Podcast: Queen Elizabeth II Death Rumors Debunked and Explained - Rolling Stone
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The Queen Is (Not) Dead. Long Live the Queen

On this week’s episode of ‘Don’t Let This Flop’ we discuss the debunked rumor of Queen Elizabeth II’s death, cringy celebrity reactions to Russia’s invasion of Ukraine, and our love for Angus Cloud

ASCOT, UNITED KINGDOM - OCTOBER 16: (EMBARGOED FOR PUBLICATION IN UK NEWSPAPERS UNTIL 24 HOURS AFTER CREATE DATE AND TIME) Queen Elizabeth II attends QIPCO British Champions Day at Ascot Racecourse on October 16, 2021 in Ascot, England. (Photo by Max Mumby/Indigo/Getty Images)ASCOT, UNITED KINGDOM - OCTOBER 16: (EMBARGOED FOR PUBLICATION IN UK NEWSPAPERS UNTIL 24 HOURS AFTER CREATE DATE AND TIME) Queen Elizabeth II attends QIPCO British Champions Day at Ascot Racecourse on October 16, 2021 in Ascot, England. (Photo by Max Mumby/Indigo/Getty Images)

Queen Elizabeth II attends QIPCO British Champions Day at Ascot Racecourse on October 16, 2021 in Ascot, England.

Max Mumby/Indigo/Getty Images

If you believe everything you read online, then you may be convinced that Queen Elizabeth died last week. The rumors have been spreading for months. She was suddenly absent from many public appearances and many claimed that the annual Christmas message she shares with the United Kingdom may have been a deepfake.

The conspiracy grew larger when Prince Charles’ wife Camilla Parker Bowles was officially dubbed the the future Queen Consort, in the event of Elizabeth’s death. In the days following, the 95-year-old Queen was diagnosed with Covid-19. Was the monarch’s death being “soft launched” by the Palace?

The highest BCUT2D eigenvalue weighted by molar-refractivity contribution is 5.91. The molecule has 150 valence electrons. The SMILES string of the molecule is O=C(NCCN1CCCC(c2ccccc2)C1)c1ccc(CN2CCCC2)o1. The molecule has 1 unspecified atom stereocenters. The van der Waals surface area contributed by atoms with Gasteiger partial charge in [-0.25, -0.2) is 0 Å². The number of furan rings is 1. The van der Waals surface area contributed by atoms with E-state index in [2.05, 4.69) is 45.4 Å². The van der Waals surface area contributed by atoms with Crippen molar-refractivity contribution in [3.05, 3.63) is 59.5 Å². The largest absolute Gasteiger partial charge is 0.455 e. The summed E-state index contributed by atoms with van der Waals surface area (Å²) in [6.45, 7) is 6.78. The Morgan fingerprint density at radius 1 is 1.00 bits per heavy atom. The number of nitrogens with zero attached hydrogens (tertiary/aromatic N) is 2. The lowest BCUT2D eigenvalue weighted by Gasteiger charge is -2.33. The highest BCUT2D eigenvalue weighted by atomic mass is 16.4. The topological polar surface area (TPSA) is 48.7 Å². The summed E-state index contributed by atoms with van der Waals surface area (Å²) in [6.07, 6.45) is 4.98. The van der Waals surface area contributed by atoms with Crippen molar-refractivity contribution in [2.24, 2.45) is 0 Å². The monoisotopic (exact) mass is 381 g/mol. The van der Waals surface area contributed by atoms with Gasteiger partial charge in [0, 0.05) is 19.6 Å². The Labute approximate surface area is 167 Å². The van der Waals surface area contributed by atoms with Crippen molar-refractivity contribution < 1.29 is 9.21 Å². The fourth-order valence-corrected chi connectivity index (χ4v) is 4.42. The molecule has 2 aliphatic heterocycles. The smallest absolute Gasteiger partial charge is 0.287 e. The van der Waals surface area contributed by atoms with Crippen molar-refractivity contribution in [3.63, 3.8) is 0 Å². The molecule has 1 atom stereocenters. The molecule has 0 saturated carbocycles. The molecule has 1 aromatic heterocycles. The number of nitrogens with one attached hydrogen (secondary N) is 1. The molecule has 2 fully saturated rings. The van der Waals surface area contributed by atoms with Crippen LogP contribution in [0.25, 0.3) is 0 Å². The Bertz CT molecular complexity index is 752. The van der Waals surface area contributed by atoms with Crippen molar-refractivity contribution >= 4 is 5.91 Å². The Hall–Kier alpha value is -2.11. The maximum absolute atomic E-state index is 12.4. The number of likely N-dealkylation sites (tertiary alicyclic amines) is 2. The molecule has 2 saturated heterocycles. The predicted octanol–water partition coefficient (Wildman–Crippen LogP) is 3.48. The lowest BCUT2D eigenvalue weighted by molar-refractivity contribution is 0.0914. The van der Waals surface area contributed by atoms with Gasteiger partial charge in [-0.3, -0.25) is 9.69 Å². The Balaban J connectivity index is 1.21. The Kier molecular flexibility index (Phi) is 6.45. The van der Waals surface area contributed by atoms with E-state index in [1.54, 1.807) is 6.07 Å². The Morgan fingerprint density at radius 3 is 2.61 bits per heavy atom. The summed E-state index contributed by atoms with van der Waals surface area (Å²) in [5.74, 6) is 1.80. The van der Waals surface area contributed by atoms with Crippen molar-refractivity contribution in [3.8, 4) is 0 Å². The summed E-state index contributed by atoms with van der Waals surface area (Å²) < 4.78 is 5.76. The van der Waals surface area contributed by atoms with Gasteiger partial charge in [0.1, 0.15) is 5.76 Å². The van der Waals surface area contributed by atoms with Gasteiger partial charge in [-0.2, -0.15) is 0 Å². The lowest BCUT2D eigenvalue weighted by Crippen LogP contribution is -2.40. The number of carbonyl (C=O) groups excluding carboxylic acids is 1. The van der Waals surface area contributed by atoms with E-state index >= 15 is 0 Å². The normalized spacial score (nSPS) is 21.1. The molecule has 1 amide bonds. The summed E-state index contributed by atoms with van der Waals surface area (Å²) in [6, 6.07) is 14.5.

Enter Hollywood Unlocked, a celebrity news site run by Jason Lee (no, not the star of Mallrats). On Feb. 22, the site posted an “exclusive” news item claiming that the Queen had died, allegedly per an emotional guest at British Vogue EIC Edward Enninful’s wedding.

Of course, many who were not months deep into the conspiracy theory found the report to be skeptical. Why did this random site, which largely reports tabloid gossip on Black American celebrities, have an exclusive on the Queen of England? And what even is the point of the Royal Family keeping the news hidden?

Lee stood his ground and reaffirmed his own reporting on the news. BuzzFeed later looked into the story, which offered a possible though not fully confirmed explanation of the misinformation being spread. According to their reporting, the smoking gun at Enninful’s wedding was reacting to news that Mark Lanegan had passed, confusing the fact that Lanegan had performed with Queens of the Stone Age with the Queen herself. That feels almost as shaky of an explanation as Lee’s “exclusive.”

Hollywood Unlocked kept their story up for days but finally retracted. “Although I’ve never been wrong when breaking a story because this involves The Queen this is one time I would want to be,” Lee said. “And based on Wednesday’s report from the Palace, I can say my sources got this wrong and I sincerely apologize to the Queen and the Royal Family.”

On this week’s Don’t Let This FlopRolling Stone‘s podcast about TikTok and internet culture, hosts Brittany Spanos and EJ Dickson discuss whether or not the Queen’s death is being soft launched, AnnaLynne McCord’s disastrous Putin poetry, the “five crush theory” and their love for Angus Cloud.

DLTF is released Wednesdays on all audio streaming platforms, including Apple PodcastsSpotifyAmazon MusicStitcher and more.

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